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Virginia’s agricultural leadership training program welcomes diverse fellowship in third cohort

September 15, 2016

Back Row: Kimley Blanks, Frank Johnson, Mike Smetak, Nate Walsh, Chris Mullins, Greta Liskey, Jen Shaver  Front Row: Lindsay Smith, Will Hatcher, E.B. Watson, Paula Martin, Kristin Beery, Michelle Olgers
Back Row: Kimley Blanks, Frank Johnson, Mike Smetak, Nate Walsh, Chris Mullins, Greta Liskey, Jen Shaver Front Row: Lindsay Smith, Will Hatcher, E.B. Watson, Paula Martin, Kristin Beery, Michelle Olgers

The Virginia Agriculture Leaders Obtaining Results training program welcomed its third class of fellows this September. The group will be the third one of its kind to commence the two-year series of experiential travel, leadership discourse, and networking designed to prepare participants to undertake leadership roles facilitating community problem-solving and promoting Virginia agriculture – communicating its realities, vigor, and needs – in forums inside and outside the industry.

On a farmer-friendly schedule, in intensive two-to-four day seminars every other month, fellows will explore professional and personal development themes such as:

  • agricultural trade and communicating with others;
  • urban agriculture and national agriculture policy;
  • team building and collaboration; and
  • communicating the agriculture industry.

VALOR is one of 36 agricultural leadership training programs in the United States. Programs like the one housed here at Virginia Tech are working in Australia, New Zealand, Scotland, Ireland, England, France, and the Netherlands. Following an evidence-based program structure, VALOR fellows combine coursework with practical knowledge traveling together to visit farmers, foresters, fishermen, allied industries, and community leaders in Virginia and another U.S. state.

Traveling through each of Virginia’s agricultural regions, VALOR fellows see leadership in real-world action where communication, big-picture contextual knowledge, and diplomacy help negotiate a path to innovation and progress.

The program culminates in an international seminar. Previous fellows have traveled to Argentina and Vietnam witnessing tremendous innovation, challenges, and placing Virginia and United States agriculture in a global context.

This structure builds effective advocates who understand the nuances of agriculture’s social, economic, and environmental context at local, regional, national, and international scales, and VALOR regularly evaluates and develops its programming and opportunities.

 “With each successive cycle of VALOR, our program reputation and network grow, resulting in new opportunities for tours and host sites, deepened application of learning, and a chance to continually raise the bar,” said Megan Seibel, program director.

“Seminar content is a hybrid of 'must keep' content from previous years, and new experiences unique for each class. As a result, our entire group of current and past VALOR fellows has a broader collective knowledge of the great diversity and impact represented by the many facets of Virginia Agriculture,” she said.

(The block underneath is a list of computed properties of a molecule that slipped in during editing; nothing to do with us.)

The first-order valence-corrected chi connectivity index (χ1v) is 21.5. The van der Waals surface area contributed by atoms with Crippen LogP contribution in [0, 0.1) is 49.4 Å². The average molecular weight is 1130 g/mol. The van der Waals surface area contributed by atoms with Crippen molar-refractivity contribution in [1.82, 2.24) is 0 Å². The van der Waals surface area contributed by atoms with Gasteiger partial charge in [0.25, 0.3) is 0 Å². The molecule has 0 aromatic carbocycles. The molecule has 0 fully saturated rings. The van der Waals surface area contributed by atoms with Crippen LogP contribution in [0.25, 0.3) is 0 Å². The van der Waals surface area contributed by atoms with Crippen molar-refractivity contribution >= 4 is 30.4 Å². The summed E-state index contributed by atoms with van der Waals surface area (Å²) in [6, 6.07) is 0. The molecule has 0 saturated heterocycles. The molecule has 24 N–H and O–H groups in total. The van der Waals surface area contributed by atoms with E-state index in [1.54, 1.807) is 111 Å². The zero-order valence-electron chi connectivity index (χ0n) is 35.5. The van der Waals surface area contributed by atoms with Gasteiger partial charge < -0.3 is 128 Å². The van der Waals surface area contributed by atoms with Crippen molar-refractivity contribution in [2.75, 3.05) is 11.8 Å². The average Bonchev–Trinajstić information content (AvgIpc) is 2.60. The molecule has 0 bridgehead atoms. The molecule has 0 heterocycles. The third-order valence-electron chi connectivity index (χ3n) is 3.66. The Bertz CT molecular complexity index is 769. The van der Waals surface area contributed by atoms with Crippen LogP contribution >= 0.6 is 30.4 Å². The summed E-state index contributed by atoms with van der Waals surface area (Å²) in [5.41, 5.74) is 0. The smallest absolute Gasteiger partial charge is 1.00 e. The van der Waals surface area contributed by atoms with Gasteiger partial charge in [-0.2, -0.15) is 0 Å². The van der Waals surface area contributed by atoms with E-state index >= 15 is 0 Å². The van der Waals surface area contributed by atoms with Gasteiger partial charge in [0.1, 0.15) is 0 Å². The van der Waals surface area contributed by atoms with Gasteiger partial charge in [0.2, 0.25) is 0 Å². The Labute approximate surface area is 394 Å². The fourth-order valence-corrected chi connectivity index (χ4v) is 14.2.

Over the two years, the twelve experiential seminars cover about 54 days. VALOR is open to anyone interested in promoting agriculture though decision making, problem solving, influencing policy development, and leveraging advanced interpersonal skills.

Through a rigorous application process, each fellowship cohort is constructed to represent the diversity of Virginia agriculture. Alumni include rural development professionals, lenders, professors, entrepreneurs, professionals in communications, policy, and law, soil and water conservation agents, beef producers, a cotton farmer, and a dairy herdsperson.

“We are excited about the fellows that will comprise class three,” said Seibel. “Diverse and intriguing, they leverage a variety of backgrounds and areas of expertise. As a cohort, they will strengthen and learn from each other and, as eventual alumni, they serve to make VALOR even more relevant.”

Current VALOR class members inlcude:

  • Kristin Beery, an agricultural education instructor in Augusta County Public Schools from Mt. Sidney;
  • Kimley Blanks, an agriculture marketing director, County of Halifax, from South Boston;
  • William Hatcher, Virginia Department of Corrections, Quality Assurance, State Farm Agribusiness, from Cumberland;
  • Frank Johnson III, chief leadership officer, Hope for Family and Business Prosperity from Warsaw;
  • Greta Liskey, owner of Liskey Custom Work in Harrisonburg;
  • Paula Martin, AVP/ag credit analyst, First Bank and Trust Company from Mt. Crawford;
  • Christopher Mullins, an assistant professor at Virginia State University and Extension specialist from South Chesterfield;
  • Michelle Olgers, director of marketing and communication at Virginia State University from Sutherland;
  • Jennifer Shaver, an attorney at Shaver Law Office from Abingdon; 
  • Michael Smetak, the regional director of Shenandoah Growers from New Market;
  • Linsday Smith, coordinator, Metropolitan Washington Council of Governments, USDA Food LINC from Washington, DC;
  • Nathan Walsh, owner/winemaker-vineyard manager, Walsh Winegrowing LLC/Sunset Hills Vineyard from Purcellville;
  • and Elizabeth “E.B.” Watson, assistant farm manager of Dawn Dairy, and district manager/conservation specialist, Peaks of Otter SWCD from Bedford.

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